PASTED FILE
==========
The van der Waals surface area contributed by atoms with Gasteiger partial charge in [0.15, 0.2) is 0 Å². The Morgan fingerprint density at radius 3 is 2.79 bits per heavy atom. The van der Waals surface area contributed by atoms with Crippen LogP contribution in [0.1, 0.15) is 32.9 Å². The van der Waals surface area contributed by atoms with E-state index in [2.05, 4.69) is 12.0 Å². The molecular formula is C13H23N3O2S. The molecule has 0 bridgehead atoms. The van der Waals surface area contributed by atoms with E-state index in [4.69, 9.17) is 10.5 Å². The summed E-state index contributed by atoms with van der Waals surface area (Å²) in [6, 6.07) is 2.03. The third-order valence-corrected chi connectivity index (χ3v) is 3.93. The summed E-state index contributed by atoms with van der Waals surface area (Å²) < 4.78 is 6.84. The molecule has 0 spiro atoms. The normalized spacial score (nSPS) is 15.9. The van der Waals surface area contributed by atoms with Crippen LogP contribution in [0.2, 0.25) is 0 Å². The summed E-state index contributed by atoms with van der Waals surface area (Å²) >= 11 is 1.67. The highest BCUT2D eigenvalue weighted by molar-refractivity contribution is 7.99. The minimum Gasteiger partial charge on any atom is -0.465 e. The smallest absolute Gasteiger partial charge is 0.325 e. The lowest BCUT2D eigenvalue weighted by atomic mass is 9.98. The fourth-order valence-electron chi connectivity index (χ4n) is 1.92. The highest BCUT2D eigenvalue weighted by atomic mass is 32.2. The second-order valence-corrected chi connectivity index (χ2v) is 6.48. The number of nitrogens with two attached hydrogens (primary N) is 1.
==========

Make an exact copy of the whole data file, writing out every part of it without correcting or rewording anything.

The van der Waals surface area contributed by atoms with Gasteiger partial charge in [0.15, 0.2) is 0 Å². The Morgan fingerprint density at radius 3 is 2.79 bits per heavy atom. The van der Waals surface area contributed by atoms with Crippen LogP contribution in [0.1, 0.15) is 32.9 Å². The van der Waals surface area contributed by atoms with E-state index in [2.05, 4.69) is 12.0 Å². The molecular formula is C13H23N3O2S. The molecule has 0 bridgehead atoms. The van der Waals surface area contributed by atoms with E-state index in [4.69, 9.17) is 10.5 Å². The summed E-state index contributed by atoms with van der Waals surface area (Å²) in [6, 6.07) is 2.03. The third-order valence-corrected chi connectivity index (χ3v) is 3.93. The summed E-state index contributed by atoms with van der Waals surface area (Å²) < 4.78 is 6.84. The molecule has 0 spiro atoms. The normalized spacial score (nSPS) is 15.9. The van der Waals surface area contributed by atoms with Crippen LogP contribution in [0.2, 0.25) is 0 Å². The summed E-state index contributed by atoms with van der Waals surface area (Å²) >= 11 is 1.67. The highest BCUT2D eigenvalue weighted by molar-refractivity contribution is 7.99. The minimum Gasteiger partial charge on any atom is -0.465 e. The smallest absolute Gasteiger partial charge is 0.325 e. The lowest BCUT2D eigenvalue weighted by atomic mass is 9.98. The fourth-order valence-electron chi connectivity index (χ4n) is 1.92. The highest BCUT2D eigenvalue weighted by atomic mass is 32.2. The second-order valence-corrected chi connectivity index (χ2v) is 6.48. The number of nitrogens with two attached hydrogens (primary N) is 1.